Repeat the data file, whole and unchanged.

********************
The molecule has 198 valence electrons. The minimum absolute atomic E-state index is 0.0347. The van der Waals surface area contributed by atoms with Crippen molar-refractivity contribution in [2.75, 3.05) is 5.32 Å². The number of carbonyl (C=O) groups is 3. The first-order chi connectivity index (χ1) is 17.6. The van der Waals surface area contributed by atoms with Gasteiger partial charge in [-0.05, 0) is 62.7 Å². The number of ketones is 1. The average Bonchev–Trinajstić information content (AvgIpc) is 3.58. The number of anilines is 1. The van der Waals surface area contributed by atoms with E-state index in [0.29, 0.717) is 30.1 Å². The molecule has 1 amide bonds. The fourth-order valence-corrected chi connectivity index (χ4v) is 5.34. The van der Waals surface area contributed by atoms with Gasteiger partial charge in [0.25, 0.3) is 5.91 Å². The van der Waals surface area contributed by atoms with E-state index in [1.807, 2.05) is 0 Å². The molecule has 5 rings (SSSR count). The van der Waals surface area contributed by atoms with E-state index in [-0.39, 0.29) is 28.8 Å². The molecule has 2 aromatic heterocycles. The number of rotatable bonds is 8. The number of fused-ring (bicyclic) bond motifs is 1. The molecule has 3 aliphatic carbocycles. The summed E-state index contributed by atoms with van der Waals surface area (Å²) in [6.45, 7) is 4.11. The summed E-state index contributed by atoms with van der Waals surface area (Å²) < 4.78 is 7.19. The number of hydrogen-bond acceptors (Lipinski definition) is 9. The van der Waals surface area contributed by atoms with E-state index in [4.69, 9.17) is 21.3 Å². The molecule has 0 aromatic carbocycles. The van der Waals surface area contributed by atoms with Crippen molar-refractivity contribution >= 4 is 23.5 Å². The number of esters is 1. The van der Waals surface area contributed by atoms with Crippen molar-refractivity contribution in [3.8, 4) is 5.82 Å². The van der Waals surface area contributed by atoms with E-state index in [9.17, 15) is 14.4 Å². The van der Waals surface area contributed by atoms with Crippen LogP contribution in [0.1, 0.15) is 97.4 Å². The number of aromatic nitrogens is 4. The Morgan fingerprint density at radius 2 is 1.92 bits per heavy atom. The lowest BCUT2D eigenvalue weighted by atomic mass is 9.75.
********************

The molecule has 198 valence electrons. The minimum absolute atomic E-state index is 0.0347. The van der Waals surface area contributed by atoms with Crippen molar-refractivity contribution in [2.75, 3.05) is 5.32 Å². The number of carbonyl (C=O) groups is 3. The first-order chi connectivity index (χ1) is 17.6. The van der Waals surface area contributed by atoms with Gasteiger partial charge in [-0.05, 0) is 62.7 Å². The number of ketones is 1. The average Bonchev–Trinajstić information content (AvgIpc) is 3.58. The number of anilines is 1. The van der Waals surface area contributed by atoms with E-state index in [0.29, 0.717) is 30.1 Å². The molecule has 1 amide bonds. The fourth-order valence-corrected chi connectivity index (χ4v) is 5.34. The van der Waals surface area contributed by atoms with Gasteiger partial charge in [0.25, 0.3) is 5.91 Å². The van der Waals surface area contributed by atoms with E-state index in [1.807, 2.05) is 0 Å². The molecule has 5 rings (SSSR count). The van der Waals surface area contributed by atoms with E-state index in [-0.39, 0.29) is 28.8 Å². The molecule has 2 aromatic heterocycles. The number of rotatable bonds is 8. The number of fused-ring (bicyclic) bond motifs is 1. The molecule has 3 aliphatic carbocycles. The summed E-state index contributed by atoms with van der Waals surface area (Å²) in [6.45, 7) is 4.11. The summed E-state index contributed by atoms with van der Waals surface area (Å²) < 4.78 is 7.19. The number of hydrogen-bond acceptors (Lipinski definition) is 9. The van der Waals surface area contributed by atoms with E-state index in [4.69, 9.17) is 21.3 Å². The molecule has 0 aromatic carbocycles. The van der Waals surface area contributed by atoms with Crippen molar-refractivity contribution >= 4 is 23.5 Å². The number of esters is 1. The van der Waals surface area contributed by atoms with Crippen molar-refractivity contribution in [3.8, 4) is 5.82 Å². The van der Waals surface area contributed by atoms with E-state index in [9.17, 15) is 14.4 Å². The van der Waals surface area contributed by atoms with Crippen LogP contribution in [0.1, 0.15) is 97.4 Å². The number of aromatic nitrogens is 4. The Morgan fingerprint density at radius 2 is 1.92 bits per heavy atom. The lowest BCUT2D eigenvalue weighted by atomic mass is 9.75.